Selective attention and recognition: effects of congruency on episodic learning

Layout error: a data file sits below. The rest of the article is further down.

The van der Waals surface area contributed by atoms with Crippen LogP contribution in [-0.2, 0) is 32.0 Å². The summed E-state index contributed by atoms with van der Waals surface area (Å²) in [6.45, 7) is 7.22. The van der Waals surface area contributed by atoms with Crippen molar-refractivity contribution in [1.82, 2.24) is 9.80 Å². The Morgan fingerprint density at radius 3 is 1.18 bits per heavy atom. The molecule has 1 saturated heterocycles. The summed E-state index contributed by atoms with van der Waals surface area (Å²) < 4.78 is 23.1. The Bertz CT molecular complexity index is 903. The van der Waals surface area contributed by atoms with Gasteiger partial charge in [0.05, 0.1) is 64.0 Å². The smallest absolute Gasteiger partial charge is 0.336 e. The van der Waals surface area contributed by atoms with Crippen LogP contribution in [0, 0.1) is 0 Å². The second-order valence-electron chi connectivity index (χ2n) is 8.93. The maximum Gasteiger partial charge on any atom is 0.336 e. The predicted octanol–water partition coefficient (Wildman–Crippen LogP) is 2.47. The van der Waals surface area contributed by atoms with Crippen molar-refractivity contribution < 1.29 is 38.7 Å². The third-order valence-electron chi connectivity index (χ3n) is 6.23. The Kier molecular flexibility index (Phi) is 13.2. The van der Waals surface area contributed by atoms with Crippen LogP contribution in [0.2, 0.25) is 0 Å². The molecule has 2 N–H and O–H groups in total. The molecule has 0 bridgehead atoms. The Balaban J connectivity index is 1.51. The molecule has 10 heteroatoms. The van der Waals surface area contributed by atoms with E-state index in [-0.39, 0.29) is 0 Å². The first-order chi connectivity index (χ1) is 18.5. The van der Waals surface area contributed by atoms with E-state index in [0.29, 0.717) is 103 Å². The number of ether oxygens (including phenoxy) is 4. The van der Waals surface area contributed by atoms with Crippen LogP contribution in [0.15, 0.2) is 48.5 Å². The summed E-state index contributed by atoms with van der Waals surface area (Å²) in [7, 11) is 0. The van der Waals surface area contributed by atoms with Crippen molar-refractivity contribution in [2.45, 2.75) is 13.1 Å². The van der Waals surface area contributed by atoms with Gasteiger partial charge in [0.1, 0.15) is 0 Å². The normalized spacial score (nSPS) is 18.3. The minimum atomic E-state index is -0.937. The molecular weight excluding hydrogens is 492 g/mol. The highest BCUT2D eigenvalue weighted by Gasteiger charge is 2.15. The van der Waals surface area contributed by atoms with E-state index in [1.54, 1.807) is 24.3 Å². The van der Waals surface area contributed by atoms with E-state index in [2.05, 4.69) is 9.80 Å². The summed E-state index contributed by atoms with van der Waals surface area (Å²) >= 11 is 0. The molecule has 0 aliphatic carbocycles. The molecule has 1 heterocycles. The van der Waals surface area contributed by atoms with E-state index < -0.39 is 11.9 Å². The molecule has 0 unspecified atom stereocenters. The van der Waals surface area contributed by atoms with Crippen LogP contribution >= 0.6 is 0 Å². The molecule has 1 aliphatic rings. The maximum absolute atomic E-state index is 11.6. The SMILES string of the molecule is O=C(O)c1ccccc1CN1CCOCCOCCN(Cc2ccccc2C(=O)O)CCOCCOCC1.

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Recent research on cognitive control has focused on the learning consequences of high selective attention demands in selective attention tasks (e.g., Botvinick, Cognit Affect Behav Neurosci 7(4):356-366, 2007; Verguts and Notebaert, Psychol Rev 115(2):518-525, 2008). The current study extends these ideas by examining the influence of selective attention demands on remembering. In Experiment 1, participants read aloud the red word in a pair of red and green spatially interleaved words. Half of the items were congruent (the interleaved words had the same identity), and the other half were incongruent (the interleaved words had different identities). Following the naming phase, participants completed a surprise recognition memory test. In this test phase, recognition memory was better for incongruent than for congruent items. In Experiment 2, context was only partially reinstated at test, and again recognition memory was better for incongruent than for congruent items. In Experiment 3, all of the items contained two different words, but in one condition the words were presented close together and interleaved, while in the other condition the two words were spatially separated. Recognition memory was better for the interleaved than for the separated items. This result rules out an interpretation of the congruency effects on recognition in Experiments 1 and 2 that hinges on stronger relational encoding for items that have two different words. Together, the results support the view that selective attention demands for incongruent items lead to encoding that improves recognition.
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